Almost a month after his hit song "Happy" shockingly failed to win the Oscar for Best Original Song, Pharrell Williams is still fielding questions about losing to "Let It Go" from "Frozen."
"When they read the results, my face was … frozen," Pharrell told GQ magazine about Oscar night. "But then I thought about it, and I just decided just to … let it go."
But besides speaking in puns, the multiple Grammy winner claimed that he wasn't too bummed about being passed over, hinting that "Happy" has much more longevity. After GQ's Zach Baron agreed that "Happy" would have been a more "interesting choice" for the Academy Award, Pharrell somewhat rhetorically asked, "Is it going to be here for ten years — that song from 'Frozen'?"
Whatever the answer turns out to be, "Happy" certainly has spawned enough cover versions to last for the next few decades, at least.
Don't think so? Just check out 10 of the most memorable "Happy" covers on YouTube:
Detroit Academy of Arts and Sciences
You're not going to see anything more adorable than this elementary school choir singing "Happy." Don't even try.
Love the song's melody but hate the sound of a human voice? David Wong and his friends will cater to your very specific tastes with this instrumental version.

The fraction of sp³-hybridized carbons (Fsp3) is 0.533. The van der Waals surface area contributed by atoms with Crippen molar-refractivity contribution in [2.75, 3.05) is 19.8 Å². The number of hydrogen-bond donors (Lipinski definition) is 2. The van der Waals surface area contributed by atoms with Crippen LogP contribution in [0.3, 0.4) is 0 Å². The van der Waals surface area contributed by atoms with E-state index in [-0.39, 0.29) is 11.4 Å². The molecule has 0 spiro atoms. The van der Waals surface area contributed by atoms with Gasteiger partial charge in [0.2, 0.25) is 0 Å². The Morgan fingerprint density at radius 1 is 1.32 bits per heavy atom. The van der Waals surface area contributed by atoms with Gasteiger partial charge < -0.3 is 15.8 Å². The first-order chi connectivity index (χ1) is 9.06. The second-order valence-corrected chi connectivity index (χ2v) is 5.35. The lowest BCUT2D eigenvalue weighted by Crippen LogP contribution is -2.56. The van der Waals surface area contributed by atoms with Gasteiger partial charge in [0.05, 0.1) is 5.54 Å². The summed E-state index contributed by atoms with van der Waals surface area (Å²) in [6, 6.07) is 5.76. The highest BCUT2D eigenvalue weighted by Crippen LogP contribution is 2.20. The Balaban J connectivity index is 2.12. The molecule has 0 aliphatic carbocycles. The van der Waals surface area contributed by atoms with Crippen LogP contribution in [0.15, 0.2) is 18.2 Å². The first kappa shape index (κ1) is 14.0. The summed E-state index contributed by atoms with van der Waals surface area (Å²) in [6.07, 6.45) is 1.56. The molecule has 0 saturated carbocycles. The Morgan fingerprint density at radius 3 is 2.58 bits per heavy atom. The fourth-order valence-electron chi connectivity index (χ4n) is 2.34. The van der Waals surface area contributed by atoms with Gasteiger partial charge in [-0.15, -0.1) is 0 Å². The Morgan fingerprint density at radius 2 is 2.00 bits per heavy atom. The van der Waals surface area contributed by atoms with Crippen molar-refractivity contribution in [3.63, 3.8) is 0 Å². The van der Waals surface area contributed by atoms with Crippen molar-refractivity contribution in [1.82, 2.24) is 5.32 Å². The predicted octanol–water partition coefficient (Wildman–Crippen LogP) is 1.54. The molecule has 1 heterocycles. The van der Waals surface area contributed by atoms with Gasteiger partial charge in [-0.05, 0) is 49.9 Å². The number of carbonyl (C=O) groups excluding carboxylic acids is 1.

Cosgriff and three friends stepped up to a public piano in front of Melbourne's National Gallery of Victoria for this outdoor cover.
BYU Vocal Point
Brigham Young University's a capella group Vocal Point made the acapella cover you're probably already envisioning, complete with the cheesy harmonies and flourishes you'd expect from a nine-man mouth-ensemble.
This guy loops each track right in front of the camera, using nothing but his bassy voice, his hands, a kazoo and a tambourine. It's kinda fascinating.
Ultimate Music Covers
The duo known as Ultimate Music Covers thought Pharrell's version lacked crunchy guitar riffs and double-bass drumming. So they fixed that.
British singer Angel lends his voice to this twangy version of "Happy," which he performed for Soul Culture's online magazine.
Pentatonix gets points for this a capella version, even if it comes across as a painfully obvious attempt to rack up YouTube views.
Ben and his friends manage to do something that all of the previous artists have failed to do: sing "Happy" while wearing funny animal hats.